PRINCETON, NJ -- Fewer than half of adults employed full or part time in the United States, 43%, say the type of work they do generally requires a bachelor's or a more advanced degree. Fifty-seven percent say it does not, unchanged from 2005, but down slightly from 61% in 2002.
Two-thirds of workers with professional, executive, or managerial jobs say a college degree is needed in their line of work. Among those in all other white-collar jobs, the rate drops to 50%, with an equal number saying a college degree is not necessary. The great majority of those in blue-collar jobs say their work does not require a bachelor's degree or greater. The plurality of Americans, 42%, hold a professional job, 38% some other white-collar position, and 18% are in blue-collar jobs.
Four in 10 College Grads Say Their Work Doesn't Require a Degree
The bulk (86%) of postgraduates say they are doing a job that requires at least a college degree. At the other end of the spectrum, large majorities of those with less than a four-year degree or no college experience say a college degree isn't required for what they do -- although, interestingly, between 17% and 37% say it is.
In between are workers who earned a bachelor's degree, but no more. Employment among members of this group appears less linked with their academic credentials, because while 59% say a college degree is needed for what they do, 41% say it is not.
Some of the discrepancy between college attainment and work credentials could involve respondents' interpretation of the word "require." Some may be responding on the basis of the academic credentials their employer looks for in job candidates. Others could be thinking about the skills required to do the job. Nevertheless, the discrepancy is clearly widest for four-year college grads, as well as those with "some college."
High Income and College Go Together
There is no real difference between male and female workers' perceptions of their need for a college degree, and there are only slight differences by age, with middle-aged workers the most likely to say their job requires a degree.
However, there are significant differences by income, with the majority of workers earning $75,000 or more saying a degree is necessary, compared with no more than a third of lower-income workers.
The majority of high school graduates in the U.S. go straight to college, no doubt believing that a college degree will open career doors and unlock higher lifetime earning potential. Positive expectations about attending college are generally well founded: government statistics show that four-year college graduates will earn roughly double what college nongraduates make over their lifetime -- amounting to an additional million dollars. Gallup's data also show a strong earnings-college connection in the workforce, whereby high-income jobs are still dominated by college graduates, while college nongraduates by and large hold middle- to low-income jobs.
However, changes in the nation's economy in the past decade, coupled with a revolution in technology, may be challenging the traditional college bargain. The high tuition and lost-opportunity costs associated with spending four or more years getting a bachelor's degree may not be as palatable when weighed against a persistently anemic job market. This concern could be particularly strong for students who intend to stop at a four-year degree. With four in 10 employed four-year college graduates saying a college degree is not required for the work they do, students may increasingly look at technical training, online education, self-directed learning, and internships as more affordable alternatives to the traditional college path.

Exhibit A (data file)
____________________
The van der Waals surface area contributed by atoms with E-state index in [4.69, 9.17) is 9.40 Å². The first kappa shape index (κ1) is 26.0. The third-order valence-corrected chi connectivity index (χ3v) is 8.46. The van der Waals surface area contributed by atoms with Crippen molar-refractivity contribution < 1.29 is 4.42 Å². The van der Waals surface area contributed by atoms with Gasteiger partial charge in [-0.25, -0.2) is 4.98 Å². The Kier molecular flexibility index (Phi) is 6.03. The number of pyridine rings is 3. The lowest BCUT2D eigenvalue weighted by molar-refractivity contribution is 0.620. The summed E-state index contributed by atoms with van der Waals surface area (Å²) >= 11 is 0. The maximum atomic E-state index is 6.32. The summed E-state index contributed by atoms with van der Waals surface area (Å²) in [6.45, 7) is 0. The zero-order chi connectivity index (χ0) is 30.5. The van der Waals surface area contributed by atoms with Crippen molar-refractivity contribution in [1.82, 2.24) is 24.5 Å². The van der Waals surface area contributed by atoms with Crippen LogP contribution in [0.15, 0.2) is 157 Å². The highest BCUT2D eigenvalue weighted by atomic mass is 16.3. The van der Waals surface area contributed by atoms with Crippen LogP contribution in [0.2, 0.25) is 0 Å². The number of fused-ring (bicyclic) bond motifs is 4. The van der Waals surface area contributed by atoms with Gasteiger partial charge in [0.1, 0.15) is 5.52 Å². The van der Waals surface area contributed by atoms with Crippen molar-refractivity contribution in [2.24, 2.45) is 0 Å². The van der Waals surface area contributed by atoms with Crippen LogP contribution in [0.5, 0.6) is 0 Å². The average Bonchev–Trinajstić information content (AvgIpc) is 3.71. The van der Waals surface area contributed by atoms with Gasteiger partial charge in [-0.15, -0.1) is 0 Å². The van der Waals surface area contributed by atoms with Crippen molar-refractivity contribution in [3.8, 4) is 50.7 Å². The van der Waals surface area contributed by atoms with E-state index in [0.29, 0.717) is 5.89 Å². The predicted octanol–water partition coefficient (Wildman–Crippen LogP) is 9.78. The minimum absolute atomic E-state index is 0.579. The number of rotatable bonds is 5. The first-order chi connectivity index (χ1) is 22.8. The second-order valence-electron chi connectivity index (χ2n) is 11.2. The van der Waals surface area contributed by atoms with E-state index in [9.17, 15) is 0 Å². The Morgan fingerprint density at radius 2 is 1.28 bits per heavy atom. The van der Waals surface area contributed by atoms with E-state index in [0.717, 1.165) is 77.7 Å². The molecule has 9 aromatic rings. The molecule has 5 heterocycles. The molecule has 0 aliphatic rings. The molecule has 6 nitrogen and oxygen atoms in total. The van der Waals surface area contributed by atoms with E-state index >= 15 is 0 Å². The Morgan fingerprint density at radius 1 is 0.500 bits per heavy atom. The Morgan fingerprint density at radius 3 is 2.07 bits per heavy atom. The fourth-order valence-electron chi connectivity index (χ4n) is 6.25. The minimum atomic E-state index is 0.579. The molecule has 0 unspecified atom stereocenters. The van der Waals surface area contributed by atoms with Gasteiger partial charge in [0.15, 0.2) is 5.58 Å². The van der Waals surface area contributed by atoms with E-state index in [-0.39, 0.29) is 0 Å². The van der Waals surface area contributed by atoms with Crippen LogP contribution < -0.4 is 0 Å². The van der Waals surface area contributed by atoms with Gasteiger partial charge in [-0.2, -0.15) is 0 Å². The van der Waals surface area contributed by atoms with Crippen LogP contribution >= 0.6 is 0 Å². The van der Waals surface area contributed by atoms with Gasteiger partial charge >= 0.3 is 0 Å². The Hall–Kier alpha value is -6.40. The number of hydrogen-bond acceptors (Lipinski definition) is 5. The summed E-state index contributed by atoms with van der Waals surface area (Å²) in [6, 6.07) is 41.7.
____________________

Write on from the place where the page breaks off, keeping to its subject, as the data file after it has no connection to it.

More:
Results for this Gallup poll are based on telephone interviews conducted Aug. 7-11, 2013, with a random sample of 1,039 adults who are employed full- or part-time , aged 18 and older, living in all 50 U.S. states and the District of Columbia.
For results based on this sample, the margin of sampling error is ±4 percentage points.
Interviews are conducted with respondents on landline telephones and cellular phones, with interviews conducted in Spanish for respondents who are primarily Spanish-speaking. Each sample of national adults includes a minimum quota of 50% cellphone respondents and 50% landline respondents, with additional minimum quotas by region. Landline and cell telephone numbers are selected using random-digit-dial methods. Landline respondents are chosen at random within each household on the basis of which member had the most recent birthday.
Samples are weighted to correct for unequal selection probability, nonresponse, and double coverage of landline and cell users in the two sampling frames. They are also weighted to match the national demographics of gender, age, race, Hispanic ethnicity, education, region, population density, and phone status (cellphone only/landline only/both, and cellphone mostly). Demographic weighting targets are based on the March 2012 Current Population Survey figures for the aged 18 and older U.S. population. Phone status targets are based on the July-December 2011 National Health Interview Survey. Population density targets are based on the 2010 census. All reported margins of sampling error include the computed design effects for weighting.
In addition to sampling error, question wording and practical difficulties in conducting surveys can introduce error or bias into the findings of public opinion polls.
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